Fundraising then and now: Selling B2B sales to VCs
Handshake closed a $1.5 million round lead by Softtech VC (Jeff Clavier), with MHS Capital, High Peaks Venture Partners, BOLDStart Ventures, PointNine Capital, and Chris Dixon (as an angel, not through a16z).
Handshake was founded in early 2010 and ran as a bootstrapped startup for longer than most. In early 2012, we decided to look at raising a seed round based on the fact that we had a revenue-generating product, healthy traction for an early-stage B2B SaaS company, and a big vision for what Handshake would become.
It didn't go well.
Less than a year later, we went out again and successfully closed a $1.5 million round from a dream team of investors, but with considerably less difficulty and gnashing of teeth. We had more time to put a few more "runs on the board," but the fundamentals of the company were much the same.
To pin it all on a single event is hard, but it felt like the tipping point came when Facebook IPO'ed, the share price promptly fell through the floor, and as one VC described it, the companies in the "shadow of Facebook" (e.g. any social / consumer play depending on mass adoption and eyeballs for juicy ad revenue) and their investors got a sudden reality check. The Series-A Crunch stories started rolling in and everyone was talking about how hard raising was about to become.
… everyone except B2B & enterprise startups.
Early 2012 taught us the hard lesson that other startups with no revenue (or revenue model) but with an enormous addressable user base could easily sell the story of "we'll be crushing when we network-effect our way to millions of users." By contrast, steadily growing a business through sales, marketing, and product execution sounded a lot more like (gasp) hard work.
Paradoxically, having revenue actually made it harder to sell our vision to some VCs because it brought the conversation out of the clouds (where anything is possible) and back into the real world (where balance sheets and P&L exist). It forced the conversation away from “How big could this be?” into “The road from your current revenue to $100 million seems pretty long."
Another problem with playing in a B2B segment is that your addressable market is usually a smaller but higher-per-capita-value group of customers than a consumer play and this forces all sorts of difficult market-sizing questions. The numbers are hard to get (publicly available data on private market segments is often scant), and the VC is typically sizing it for the first time, which naturally causes hesitation.
Most often, VCs would pass by saying something like “Your traction with no funding is great, but this space isn’t something we’ve done before." In other words, a variation on “It’s not you, it’s me." Like most jilted lovers, we walked away from the process feeling battered, muttering lots of four-letter words, and a “We’ll show them” attitude that made us want to execute like crazy.
After $FB happened and Chris Dixon's "10 million is the new 1 million" post landed, however, things changed. Having thousands of people willing to pay for your product became a good thing.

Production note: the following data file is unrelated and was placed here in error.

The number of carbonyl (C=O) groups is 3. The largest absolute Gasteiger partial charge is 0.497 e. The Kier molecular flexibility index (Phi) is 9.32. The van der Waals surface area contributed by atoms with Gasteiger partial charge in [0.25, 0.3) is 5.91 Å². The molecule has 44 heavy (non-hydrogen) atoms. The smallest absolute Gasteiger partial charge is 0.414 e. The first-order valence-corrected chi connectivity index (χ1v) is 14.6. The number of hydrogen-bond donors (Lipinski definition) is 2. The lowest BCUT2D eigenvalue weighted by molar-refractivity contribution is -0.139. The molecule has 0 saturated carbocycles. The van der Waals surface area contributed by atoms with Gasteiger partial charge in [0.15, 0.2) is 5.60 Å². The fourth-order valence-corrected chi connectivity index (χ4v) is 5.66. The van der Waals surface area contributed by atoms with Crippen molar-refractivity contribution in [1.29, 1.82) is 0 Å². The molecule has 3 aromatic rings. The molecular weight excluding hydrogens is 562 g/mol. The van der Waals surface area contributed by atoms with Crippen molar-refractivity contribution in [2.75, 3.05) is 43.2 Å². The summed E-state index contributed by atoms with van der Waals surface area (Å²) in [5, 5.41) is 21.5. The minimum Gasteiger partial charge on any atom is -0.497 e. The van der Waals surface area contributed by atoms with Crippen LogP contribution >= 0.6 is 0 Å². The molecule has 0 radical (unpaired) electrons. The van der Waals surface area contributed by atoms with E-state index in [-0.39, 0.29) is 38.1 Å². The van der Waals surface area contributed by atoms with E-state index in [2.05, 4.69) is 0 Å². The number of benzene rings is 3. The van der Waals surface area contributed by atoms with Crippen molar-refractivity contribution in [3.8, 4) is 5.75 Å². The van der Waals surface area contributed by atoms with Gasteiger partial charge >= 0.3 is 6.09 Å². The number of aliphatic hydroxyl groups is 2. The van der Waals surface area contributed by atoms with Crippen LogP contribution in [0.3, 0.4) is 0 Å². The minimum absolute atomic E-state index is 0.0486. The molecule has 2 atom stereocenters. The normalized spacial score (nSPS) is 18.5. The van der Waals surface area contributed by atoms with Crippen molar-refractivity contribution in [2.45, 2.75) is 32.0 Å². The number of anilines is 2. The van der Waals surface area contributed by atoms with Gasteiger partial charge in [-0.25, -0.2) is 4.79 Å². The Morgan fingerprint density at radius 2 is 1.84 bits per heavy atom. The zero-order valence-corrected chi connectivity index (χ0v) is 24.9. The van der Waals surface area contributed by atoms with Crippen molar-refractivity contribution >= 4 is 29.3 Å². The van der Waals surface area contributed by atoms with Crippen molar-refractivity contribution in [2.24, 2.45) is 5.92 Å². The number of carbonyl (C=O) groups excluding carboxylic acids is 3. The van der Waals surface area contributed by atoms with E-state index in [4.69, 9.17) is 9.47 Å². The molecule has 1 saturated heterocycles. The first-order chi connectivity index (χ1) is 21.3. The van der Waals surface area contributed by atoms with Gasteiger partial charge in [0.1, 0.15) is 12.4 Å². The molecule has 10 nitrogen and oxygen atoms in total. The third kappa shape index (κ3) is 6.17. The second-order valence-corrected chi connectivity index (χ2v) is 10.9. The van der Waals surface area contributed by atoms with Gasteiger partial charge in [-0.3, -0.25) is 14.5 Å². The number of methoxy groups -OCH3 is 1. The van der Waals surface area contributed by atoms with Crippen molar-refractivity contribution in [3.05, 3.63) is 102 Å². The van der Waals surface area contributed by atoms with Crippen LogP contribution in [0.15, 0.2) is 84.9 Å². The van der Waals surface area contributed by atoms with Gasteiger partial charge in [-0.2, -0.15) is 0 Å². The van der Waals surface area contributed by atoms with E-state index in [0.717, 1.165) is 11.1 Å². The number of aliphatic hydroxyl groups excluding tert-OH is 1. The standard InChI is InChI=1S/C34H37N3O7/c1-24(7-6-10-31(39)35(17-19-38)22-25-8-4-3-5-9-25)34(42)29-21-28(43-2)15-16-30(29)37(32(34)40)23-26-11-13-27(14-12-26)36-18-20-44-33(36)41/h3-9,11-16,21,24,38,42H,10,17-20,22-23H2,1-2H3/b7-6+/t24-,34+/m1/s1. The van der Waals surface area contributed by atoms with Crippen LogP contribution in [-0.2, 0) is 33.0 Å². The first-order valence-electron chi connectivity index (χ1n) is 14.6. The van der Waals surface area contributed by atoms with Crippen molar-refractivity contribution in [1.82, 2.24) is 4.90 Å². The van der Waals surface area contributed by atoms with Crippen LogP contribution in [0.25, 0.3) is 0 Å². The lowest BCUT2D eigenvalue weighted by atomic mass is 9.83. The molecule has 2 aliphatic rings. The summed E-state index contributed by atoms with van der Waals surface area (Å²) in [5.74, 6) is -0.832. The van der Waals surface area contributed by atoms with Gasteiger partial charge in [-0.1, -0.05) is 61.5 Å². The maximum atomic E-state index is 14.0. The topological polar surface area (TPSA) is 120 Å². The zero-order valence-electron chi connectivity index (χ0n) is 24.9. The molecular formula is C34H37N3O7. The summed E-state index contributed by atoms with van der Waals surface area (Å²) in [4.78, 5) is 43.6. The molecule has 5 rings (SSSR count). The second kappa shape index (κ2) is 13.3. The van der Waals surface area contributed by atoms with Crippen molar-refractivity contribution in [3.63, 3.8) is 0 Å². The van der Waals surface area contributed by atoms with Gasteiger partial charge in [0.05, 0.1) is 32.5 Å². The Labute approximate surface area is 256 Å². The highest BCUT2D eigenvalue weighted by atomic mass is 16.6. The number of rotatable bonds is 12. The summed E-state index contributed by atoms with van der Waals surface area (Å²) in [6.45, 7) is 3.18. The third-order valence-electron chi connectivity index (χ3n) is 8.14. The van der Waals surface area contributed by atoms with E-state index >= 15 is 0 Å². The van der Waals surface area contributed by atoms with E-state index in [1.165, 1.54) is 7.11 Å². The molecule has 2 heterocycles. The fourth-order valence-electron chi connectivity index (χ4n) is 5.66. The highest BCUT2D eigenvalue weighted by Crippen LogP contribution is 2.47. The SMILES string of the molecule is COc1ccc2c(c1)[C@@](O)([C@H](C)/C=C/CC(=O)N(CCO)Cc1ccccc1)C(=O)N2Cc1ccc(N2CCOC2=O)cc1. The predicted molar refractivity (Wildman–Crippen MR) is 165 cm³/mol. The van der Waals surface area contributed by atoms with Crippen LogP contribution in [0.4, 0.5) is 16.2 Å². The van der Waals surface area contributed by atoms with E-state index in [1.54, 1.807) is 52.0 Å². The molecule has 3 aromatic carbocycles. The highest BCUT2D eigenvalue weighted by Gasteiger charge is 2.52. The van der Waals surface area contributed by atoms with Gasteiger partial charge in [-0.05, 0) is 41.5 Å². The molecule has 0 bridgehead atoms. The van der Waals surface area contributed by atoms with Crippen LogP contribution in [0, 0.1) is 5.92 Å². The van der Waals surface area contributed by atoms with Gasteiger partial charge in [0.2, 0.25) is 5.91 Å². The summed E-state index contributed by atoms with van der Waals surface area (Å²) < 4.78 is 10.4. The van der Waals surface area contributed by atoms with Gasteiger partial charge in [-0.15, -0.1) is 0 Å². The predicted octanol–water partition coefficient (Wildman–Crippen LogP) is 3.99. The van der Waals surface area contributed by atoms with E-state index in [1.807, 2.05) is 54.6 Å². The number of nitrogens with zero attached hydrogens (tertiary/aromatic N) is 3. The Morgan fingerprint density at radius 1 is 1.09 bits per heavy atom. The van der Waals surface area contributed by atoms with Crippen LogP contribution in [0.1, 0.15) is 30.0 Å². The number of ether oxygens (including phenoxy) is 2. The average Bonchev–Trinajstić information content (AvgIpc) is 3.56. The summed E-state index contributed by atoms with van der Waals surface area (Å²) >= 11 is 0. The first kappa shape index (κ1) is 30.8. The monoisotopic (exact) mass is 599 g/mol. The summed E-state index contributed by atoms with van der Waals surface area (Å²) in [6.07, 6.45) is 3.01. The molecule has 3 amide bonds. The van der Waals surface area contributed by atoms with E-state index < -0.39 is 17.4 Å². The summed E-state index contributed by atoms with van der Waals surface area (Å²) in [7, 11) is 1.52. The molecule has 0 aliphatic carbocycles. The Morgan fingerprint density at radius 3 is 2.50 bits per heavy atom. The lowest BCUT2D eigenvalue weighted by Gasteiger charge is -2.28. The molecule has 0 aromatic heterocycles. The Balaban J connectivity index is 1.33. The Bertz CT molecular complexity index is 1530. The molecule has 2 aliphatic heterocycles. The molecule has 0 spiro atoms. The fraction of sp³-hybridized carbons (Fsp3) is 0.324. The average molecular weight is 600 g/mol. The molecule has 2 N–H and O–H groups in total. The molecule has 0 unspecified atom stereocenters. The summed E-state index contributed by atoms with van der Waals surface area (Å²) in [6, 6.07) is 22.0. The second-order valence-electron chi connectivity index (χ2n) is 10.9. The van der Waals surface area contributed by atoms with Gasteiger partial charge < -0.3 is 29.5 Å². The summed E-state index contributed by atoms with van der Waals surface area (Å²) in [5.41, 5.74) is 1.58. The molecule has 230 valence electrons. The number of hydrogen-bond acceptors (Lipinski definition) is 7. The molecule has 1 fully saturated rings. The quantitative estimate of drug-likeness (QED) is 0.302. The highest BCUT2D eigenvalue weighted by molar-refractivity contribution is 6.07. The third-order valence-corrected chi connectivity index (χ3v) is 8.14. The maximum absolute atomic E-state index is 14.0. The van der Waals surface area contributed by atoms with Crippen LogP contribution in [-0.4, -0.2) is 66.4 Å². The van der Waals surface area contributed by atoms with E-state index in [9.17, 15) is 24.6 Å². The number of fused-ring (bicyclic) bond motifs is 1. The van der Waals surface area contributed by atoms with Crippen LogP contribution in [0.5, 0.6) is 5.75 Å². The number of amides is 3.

Our first time out, we had a great product and real traction but were too ignorant of the diversity of the VC community and naively assumed that revenue would be our trump card. Who wouldn't back a money-making business? Oops.
Our second time out, we knew that sentiment was moving back towards the fundamentals of B2B and SaaS. Where previously we had started conversations by trying to explain our product and our space, we’d start with our revenue numbers knowing that it would it would raise an eyebrow instead of causing an awkward silence.
Doubling down on the growth we’d achieved in the meantime, we sought out investors with a track record in understanding and betting on revenue-generating companies with a big vision, and found the right partners who believe in our long-term ability to build something big.
Trying twice and succeeding once, we learned:
1. Timing and investment cycles matter. Pitching a B2B startup in a consumer-bullish cycle isn’t impossible, but you’re pushing shit uphill and fundraising is hard enough without turning the difficulty up to nightmare mode for yourself. Read the news and understand the prevailing climate before you spend time banging on doors that are hesitant to open.
2. Every bit of revenue growth matters. We had probably grown four times by our second attempt but we were surprised at the difference it made. Growing fast is supposed to be easy for early-stage companies (see the scorn heaped on YC companies talking about 100 percent week-on-week growth), but we learned that stretching yourself to the limit of your possible bootstrapped growth before you ask for VC dollars makes a huge difference. Now more than ever, revenue growth talks and investors are listening.
3. Target only the investors who know and understand B2B and ignore the rest. Thinking that all VCs would be interested in any cash-generating business was a mistake and wasted time on both sides. We have a spreadsheet of roughly 50 VCs we spoke to, and in hindsight probably only 25 percent of them were a real chance at a fit.
Handshake is focused on B2B sales order management, but for any startup serving the B2B space and generating real recurring revenue, we have thankfully turned the corner into a funding environment that is much more friendly to what we do. VCs are now more willing to back products and teams that are adding real value for a thriving subscriber base, even if their user numbers aren't necessarily going to "hockey stick" into the stratosphere overnight.
I, for one, am glad that the fairy-tale is over.
[Image Credit: borman818 on Flickr]